Paneth cell

Author: Prof. Dr. med. Peter Altmeyer

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Last updated on: 29.10.2020

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(e) Paneth cell; Oxyphilic cells; Paneth's granule cell

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Josef Paneth (1857 to 1890)

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Paneth granule cells are merocrine glandular cells and are mainly found at the base of the Lieberkühn crypts in the jejunum and ileum. Their density increases in the intestinal mucosa from oral to aboral: in the duodenum they are hardly found. The lifetime of Paneth cells is 18-23 days.

General information
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Light microscopically, these cells can be recognized by their reddish-orange granules, which are located at the apical cell pole, in HE staining. These eosinophilic granules contain antimicrobially active substances such as lysozyme, alpha-defensins (DEFA5, DEFA6), tumour necrosis factor-alpha, phospholipase A2 and ECP (Ayabe T et al. 2000). They are secreted upon contact with pathogenic microorganisms. The release of these molecules leads to a strong antimicrobial response directed against bacteria, fungi and some enveloped viruses (Holly MK et al. 2018). Paneth cells thus play an essential role in innate enteric immunity by specifically regulating the composition of the small intestinal bacterial flora (Adolph TE et al. 2013). Microbial pathogens are detected via the Toll-like receptor (TLR).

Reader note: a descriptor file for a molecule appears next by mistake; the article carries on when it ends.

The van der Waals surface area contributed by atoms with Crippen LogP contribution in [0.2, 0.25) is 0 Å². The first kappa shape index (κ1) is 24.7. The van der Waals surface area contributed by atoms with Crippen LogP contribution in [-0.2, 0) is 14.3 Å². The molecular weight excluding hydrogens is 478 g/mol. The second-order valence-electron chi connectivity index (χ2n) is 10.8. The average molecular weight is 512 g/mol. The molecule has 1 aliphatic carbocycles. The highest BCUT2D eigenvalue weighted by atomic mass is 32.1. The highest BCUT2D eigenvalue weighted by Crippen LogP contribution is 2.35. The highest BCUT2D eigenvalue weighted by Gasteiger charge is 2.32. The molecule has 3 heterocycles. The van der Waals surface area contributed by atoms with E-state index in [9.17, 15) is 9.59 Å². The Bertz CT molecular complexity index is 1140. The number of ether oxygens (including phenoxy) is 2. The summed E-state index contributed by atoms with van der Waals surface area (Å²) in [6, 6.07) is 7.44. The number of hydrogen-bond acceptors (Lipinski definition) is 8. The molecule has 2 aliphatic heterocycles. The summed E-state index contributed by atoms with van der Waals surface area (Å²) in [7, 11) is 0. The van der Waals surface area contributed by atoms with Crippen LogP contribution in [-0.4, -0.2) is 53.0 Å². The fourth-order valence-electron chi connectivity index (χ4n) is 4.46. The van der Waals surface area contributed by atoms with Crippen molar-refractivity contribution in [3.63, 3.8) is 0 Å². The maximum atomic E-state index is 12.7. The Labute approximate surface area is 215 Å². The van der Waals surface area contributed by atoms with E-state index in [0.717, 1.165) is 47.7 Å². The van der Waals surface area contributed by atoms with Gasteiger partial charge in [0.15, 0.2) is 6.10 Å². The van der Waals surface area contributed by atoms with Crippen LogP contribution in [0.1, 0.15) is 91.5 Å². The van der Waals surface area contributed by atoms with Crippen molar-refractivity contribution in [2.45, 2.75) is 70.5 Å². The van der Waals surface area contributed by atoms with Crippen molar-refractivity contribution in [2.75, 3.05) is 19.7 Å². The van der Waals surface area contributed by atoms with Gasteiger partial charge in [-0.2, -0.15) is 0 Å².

The regeneration of the intestinal epithelium is initiated by stem cells in the lower third of the crypts. The newly formed cells migrate to the tip of the villi where they are rejected. Their lifespan is about 5 days. Apparently Paneth cells play a supporting role in the continuous regeneration of the epithelium by stem cells.

Singular Paneth cells are also occasionally found under physiological conditions in the area of the fundo-antral border zone and in coecum. These dystrophic Paneth cells are regarded as heteroplasias and do not seem to have any functional significance.

Various gastroenteropathies also lead to the formation of dystopically localized Paneth cells. This can be observed in chronic atrophic gastritis with intestinal metaplasia, in ulcerative and neoplastic changes of the stomach, colon and rectum.

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  1. Adolph TE et al (2013) Paneth cells as a site of origin for intestinal inflammation. Nature 503:272-276.
  2. Ayabe T et al (2000) Secretion of microbicidal alpha-defensins by intestinal Paneth cells in response to bacteria. Nature Immunol 1:113-118.
  3. All T (2000): Paneth cells--guardians of the gut cell. Nature Immunol 1:99-100.
  4. Herwart F. Otto HF et al. (1972) On the orthology and pathology of Paneth granule cells Quantitative, light and electron microscopic studies in humans. Virchow's archive 356: 187-206
  5. Holly MK et al (2018) Paneth Cells during Viral Infection and Pathogenesis. Viruses 10:225.

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Atg16l1; ATG16L1-gene;


Last updated on: 29.10.2020